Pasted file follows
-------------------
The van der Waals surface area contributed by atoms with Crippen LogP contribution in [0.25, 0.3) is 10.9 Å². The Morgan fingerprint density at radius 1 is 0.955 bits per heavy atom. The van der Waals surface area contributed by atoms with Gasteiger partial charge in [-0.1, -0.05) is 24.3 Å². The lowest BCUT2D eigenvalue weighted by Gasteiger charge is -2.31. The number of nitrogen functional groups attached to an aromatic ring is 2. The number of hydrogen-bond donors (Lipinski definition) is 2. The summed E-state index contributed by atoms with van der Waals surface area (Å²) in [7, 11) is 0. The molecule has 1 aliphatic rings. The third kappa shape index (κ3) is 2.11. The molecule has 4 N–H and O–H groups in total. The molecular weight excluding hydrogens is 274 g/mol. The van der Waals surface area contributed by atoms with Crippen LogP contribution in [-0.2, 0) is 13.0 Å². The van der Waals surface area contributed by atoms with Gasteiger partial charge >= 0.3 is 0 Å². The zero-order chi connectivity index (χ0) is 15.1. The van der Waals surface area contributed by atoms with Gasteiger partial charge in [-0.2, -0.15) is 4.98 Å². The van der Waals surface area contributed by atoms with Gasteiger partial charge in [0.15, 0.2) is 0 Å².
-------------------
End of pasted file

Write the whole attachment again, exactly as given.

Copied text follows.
The van der Waals surface area contributed by atoms with Crippen LogP contribution in [0.25, 0.3) is 10.9 Å². The Morgan fingerprint density at radius 1 is 0.955 bits per heavy atom. The van der Waals surface area contributed by atoms with Gasteiger partial charge in [-0.1, -0.05) is 24.3 Å². The lowest BCUT2D eigenvalue weighted by Gasteiger charge is -2.31. The number of nitrogen functional groups attached to an aromatic ring is 2. The number of hydrogen-bond donors (Lipinski definition) is 2. The summed E-state index contributed by atoms with van der Waals surface area (Å²) in [7, 11) is 0. The molecule has 1 aliphatic rings. The third kappa shape index (κ3) is 2.11. The molecule has 4 N–H and O–H groups in total. The molecular weight excluding hydrogens is 274 g/mol. The van der Waals surface area contributed by atoms with Crippen LogP contribution in [-0.2, 0) is 13.0 Å². The van der Waals surface area contributed by atoms with Gasteiger partial charge >= 0.3 is 0 Å². The zero-order chi connectivity index (χ0) is 15.1. The van der Waals surface area contributed by atoms with Gasteiger partial charge in [-0.2, -0.15) is 4.98 Å². The van der Waals surface area contributed by atoms with Gasteiger partial charge in [0.15, 0.2) is 0 Å².